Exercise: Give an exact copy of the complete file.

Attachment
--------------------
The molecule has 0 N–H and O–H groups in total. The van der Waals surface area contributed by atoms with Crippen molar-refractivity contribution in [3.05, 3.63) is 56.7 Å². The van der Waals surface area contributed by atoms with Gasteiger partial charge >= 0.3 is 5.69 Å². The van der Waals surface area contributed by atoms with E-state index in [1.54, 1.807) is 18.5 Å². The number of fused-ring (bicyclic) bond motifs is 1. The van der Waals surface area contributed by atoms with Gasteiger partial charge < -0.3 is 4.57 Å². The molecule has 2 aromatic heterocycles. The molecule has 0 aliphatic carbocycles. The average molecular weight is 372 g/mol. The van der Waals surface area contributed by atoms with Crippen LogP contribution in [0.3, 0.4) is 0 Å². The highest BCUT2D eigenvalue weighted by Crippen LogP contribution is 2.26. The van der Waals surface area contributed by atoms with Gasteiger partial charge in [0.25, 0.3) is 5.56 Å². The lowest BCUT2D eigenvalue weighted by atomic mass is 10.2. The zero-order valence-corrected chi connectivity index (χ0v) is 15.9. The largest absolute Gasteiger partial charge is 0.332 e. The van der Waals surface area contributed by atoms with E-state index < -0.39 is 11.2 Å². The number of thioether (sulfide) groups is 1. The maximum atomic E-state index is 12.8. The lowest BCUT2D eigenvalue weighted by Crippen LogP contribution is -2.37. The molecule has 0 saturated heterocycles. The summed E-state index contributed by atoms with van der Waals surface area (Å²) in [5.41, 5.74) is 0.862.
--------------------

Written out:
The molecule has 0 N–H and O–H groups in total. The van der Waals surface area contributed by atoms with Crippen molar-refractivity contribution in [3.05, 3.63) is 56.7 Å². The van der Waals surface area contributed by atoms with Gasteiger partial charge >= 0.3 is 5.69 Å². The van der Waals surface area contributed by atoms with E-state index in [1.54, 1.807) is 18.5 Å². The number of fused-ring (bicyclic) bond motifs is 1. The van der Waals surface area contributed by atoms with Gasteiger partial charge < -0.3 is 4.57 Å². The molecule has 2 aromatic heterocycles. The molecule has 0 aliphatic carbocycles. The average molecular weight is 372 g/mol. The van der Waals surface area contributed by atoms with Crippen LogP contribution in [0.3, 0.4) is 0 Å². The highest BCUT2D eigenvalue weighted by Crippen LogP contribution is 2.26. The van der Waals surface area contributed by atoms with Gasteiger partial charge in [0.25, 0.3) is 5.56 Å². The lowest BCUT2D eigenvalue weighted by atomic mass is 10.2. The zero-order valence-corrected chi connectivity index (χ0v) is 15.9. The largest absolute Gasteiger partial charge is 0.332 e. The van der Waals surface area contributed by atoms with E-state index < -0.39 is 11.2 Å². The number of thioether (sulfide) groups is 1. The maximum atomic E-state index is 12.8. The lowest BCUT2D eigenvalue weighted by Crippen LogP contribution is -2.37. The molecule has 0 saturated heterocycles. The summed E-state index contributed by atoms with van der Waals surface area (Å²) in [5.41, 5.74) is 0.862.